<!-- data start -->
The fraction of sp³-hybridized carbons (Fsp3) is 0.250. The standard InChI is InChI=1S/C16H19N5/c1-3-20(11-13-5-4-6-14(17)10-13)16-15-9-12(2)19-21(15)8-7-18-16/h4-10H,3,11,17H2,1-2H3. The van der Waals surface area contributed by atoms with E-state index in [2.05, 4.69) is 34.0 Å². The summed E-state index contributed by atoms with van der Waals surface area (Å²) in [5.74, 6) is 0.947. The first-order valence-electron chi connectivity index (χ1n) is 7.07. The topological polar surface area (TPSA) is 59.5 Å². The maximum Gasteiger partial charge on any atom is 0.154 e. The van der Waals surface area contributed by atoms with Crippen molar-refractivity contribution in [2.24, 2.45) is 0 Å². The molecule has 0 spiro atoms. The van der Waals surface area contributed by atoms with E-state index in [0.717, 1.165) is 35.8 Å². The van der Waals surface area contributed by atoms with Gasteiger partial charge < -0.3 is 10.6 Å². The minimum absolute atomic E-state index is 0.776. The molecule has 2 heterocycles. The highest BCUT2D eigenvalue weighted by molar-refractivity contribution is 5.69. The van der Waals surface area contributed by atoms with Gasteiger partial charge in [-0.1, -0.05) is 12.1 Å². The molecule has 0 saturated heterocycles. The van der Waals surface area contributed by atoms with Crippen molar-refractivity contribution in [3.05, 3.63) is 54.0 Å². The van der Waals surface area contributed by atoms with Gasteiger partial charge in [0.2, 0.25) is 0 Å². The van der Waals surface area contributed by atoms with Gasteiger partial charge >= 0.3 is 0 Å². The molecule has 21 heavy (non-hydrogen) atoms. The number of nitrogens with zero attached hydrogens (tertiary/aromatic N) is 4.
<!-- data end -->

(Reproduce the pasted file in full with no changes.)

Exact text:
The fraction of sp³-hybridized carbons (Fsp3) is 0.250. The standard InChI is InChI=1S/C16H19N5/c1-3-20(11-13-5-4-6-14(17)10-13)16-15-9-12(2)19-21(15)8-7-18-16/h4-10H,3,11,17H2,1-2H3. The van der Waals surface area contributed by atoms with E-state index in [2.05, 4.69) is 34.0 Å². The summed E-state index contributed by atoms with van der Waals surface area (Å²) in [5.74, 6) is 0.947. The first-order valence-electron chi connectivity index (χ1n) is 7.07. The topological polar surface area (TPSA) is 59.5 Å². The maximum Gasteiger partial charge on any atom is 0.154 e. The van der Waals surface area contributed by atoms with Crippen molar-refractivity contribution in [2.24, 2.45) is 0 Å². The molecule has 0 spiro atoms. The van der Waals surface area contributed by atoms with E-state index in [0.717, 1.165) is 35.8 Å². The van der Waals surface area contributed by atoms with Gasteiger partial charge < -0.3 is 10.6 Å². The minimum absolute atomic E-state index is 0.776. The molecule has 2 heterocycles. The highest BCUT2D eigenvalue weighted by molar-refractivity contribution is 5.69. The van der Waals surface area contributed by atoms with Gasteiger partial charge in [-0.1, -0.05) is 12.1 Å². The molecule has 0 saturated heterocycles. The van der Waals surface area contributed by atoms with Crippen molar-refractivity contribution in [3.05, 3.63) is 54.0 Å². The van der Waals surface area contributed by atoms with Gasteiger partial charge in [0.2, 0.25) is 0 Å². The van der Waals surface area contributed by atoms with Gasteiger partial charge >= 0.3 is 0 Å². The molecule has 21 heavy (non-hydrogen) atoms. The number of nitrogens with zero attached hydrogens (tertiary/aromatic N) is 4.